F_10126d32_C Tsetinje (Cetinje). From Emily Anne Beaufort, The Eastern Shores of the Adriatic in 1863 (London, 1864). 10126.d.32.

Cetinje monastery, destroyed and rebuilt several times until the mid-19th century, represented on its own the capital of Montenegro. Close to the monastery Vladika Petar II had his residence built (seen in this lithograph to the left of the monastery) which housed his private library and accommodated public administration. This was the beginning of the first town in Montenegro created at the foot of the high mountains which guarded the freedom and independence of this country.

G_10126d32_P Vojvoda (Duke) Mirko Petrović, the father of Prince Nikola of Montenegro. From The Eastern Shores of the Adriatic in 1863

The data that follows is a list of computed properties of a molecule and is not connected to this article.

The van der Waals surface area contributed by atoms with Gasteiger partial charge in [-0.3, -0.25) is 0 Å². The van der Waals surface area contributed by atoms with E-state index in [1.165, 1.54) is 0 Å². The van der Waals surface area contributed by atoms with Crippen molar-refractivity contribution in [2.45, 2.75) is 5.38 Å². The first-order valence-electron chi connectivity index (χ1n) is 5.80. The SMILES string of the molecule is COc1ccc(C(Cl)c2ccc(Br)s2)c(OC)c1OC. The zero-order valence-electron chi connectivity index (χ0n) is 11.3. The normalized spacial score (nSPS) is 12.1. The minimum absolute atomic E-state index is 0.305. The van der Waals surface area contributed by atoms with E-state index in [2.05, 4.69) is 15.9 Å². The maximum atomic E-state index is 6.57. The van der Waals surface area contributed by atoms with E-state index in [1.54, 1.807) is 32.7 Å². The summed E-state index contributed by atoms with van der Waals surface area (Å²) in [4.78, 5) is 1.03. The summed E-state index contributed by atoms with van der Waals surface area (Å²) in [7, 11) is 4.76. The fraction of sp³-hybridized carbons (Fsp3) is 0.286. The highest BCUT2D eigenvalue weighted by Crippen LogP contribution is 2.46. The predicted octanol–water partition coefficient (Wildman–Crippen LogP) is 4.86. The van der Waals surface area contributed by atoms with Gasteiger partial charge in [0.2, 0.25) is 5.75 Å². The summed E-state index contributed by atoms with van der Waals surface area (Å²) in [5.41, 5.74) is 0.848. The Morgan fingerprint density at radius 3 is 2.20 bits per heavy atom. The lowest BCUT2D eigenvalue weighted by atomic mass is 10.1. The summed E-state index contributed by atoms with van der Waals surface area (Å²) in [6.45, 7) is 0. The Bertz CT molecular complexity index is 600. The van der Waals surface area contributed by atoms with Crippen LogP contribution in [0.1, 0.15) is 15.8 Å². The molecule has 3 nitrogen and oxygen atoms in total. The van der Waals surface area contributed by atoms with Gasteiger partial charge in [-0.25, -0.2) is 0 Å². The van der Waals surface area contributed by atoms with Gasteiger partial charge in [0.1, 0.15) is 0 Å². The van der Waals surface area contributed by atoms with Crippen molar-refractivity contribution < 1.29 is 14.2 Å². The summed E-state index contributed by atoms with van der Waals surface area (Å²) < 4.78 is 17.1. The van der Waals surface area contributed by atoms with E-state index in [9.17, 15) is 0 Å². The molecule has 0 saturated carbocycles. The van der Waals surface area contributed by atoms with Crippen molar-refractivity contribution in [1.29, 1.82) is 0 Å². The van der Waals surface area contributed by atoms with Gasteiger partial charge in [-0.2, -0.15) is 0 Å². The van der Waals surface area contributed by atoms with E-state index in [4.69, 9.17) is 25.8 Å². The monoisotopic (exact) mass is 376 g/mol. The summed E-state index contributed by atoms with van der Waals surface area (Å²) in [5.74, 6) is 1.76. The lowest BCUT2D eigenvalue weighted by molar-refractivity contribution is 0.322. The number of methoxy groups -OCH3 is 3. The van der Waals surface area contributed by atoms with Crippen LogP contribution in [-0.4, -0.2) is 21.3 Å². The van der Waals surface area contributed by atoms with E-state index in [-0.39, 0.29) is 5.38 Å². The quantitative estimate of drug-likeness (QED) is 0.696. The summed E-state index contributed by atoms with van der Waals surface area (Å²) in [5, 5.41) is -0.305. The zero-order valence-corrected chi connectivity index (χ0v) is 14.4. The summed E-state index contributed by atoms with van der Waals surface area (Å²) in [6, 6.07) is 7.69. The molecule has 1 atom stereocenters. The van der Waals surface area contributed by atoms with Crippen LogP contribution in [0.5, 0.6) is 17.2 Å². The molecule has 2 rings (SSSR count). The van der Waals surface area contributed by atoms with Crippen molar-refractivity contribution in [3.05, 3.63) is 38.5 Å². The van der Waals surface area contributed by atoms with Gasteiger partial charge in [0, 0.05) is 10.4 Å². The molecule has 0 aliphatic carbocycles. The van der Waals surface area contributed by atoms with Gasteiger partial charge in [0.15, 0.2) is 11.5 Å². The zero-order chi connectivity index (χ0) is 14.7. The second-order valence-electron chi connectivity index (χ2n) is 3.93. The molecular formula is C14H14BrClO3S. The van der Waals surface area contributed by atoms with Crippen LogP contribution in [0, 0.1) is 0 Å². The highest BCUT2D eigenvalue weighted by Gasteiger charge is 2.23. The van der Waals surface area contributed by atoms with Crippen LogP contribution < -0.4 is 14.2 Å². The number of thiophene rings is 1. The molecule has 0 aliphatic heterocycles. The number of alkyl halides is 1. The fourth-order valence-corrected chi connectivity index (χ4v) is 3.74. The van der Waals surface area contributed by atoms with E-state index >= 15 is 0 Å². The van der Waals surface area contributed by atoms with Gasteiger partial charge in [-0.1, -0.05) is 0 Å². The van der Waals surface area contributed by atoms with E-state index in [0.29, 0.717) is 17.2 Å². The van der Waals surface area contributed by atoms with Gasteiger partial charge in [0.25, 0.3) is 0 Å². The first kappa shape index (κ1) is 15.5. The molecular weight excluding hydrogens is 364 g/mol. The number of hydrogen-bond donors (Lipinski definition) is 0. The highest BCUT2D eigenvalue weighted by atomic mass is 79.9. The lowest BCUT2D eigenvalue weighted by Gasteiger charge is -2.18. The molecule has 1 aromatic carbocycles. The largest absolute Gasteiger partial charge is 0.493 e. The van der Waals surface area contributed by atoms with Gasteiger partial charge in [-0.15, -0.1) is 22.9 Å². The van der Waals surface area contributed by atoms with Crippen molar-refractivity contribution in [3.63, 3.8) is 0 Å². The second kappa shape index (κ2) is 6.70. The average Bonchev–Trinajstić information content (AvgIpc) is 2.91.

Vojvoda Mirko Petrović epitomises a Montenegrin freedom fighter.He was a hardened military commander who won important battles against the Ottoman forces. A photographic portrait of Vojvoda Mirko was taken in 1863 and he is described in The Eastern Shores of the Adriatic in 1863: “In person he is a remarkable-looking man: very small for a Montenegrine, thin and spare in figure, every line in the closely-shaven face expressing decision, and the small restless eye lighting up in conversation with such a fierce eagle’s glance, that one can fancy how wild and fiery it must be in war. His voice is peculiarly high-pitched and thin, unlike that of his countrymen in general, but when excited in the Senate he managed to give it a hoarse roar that astounded one’s ears.”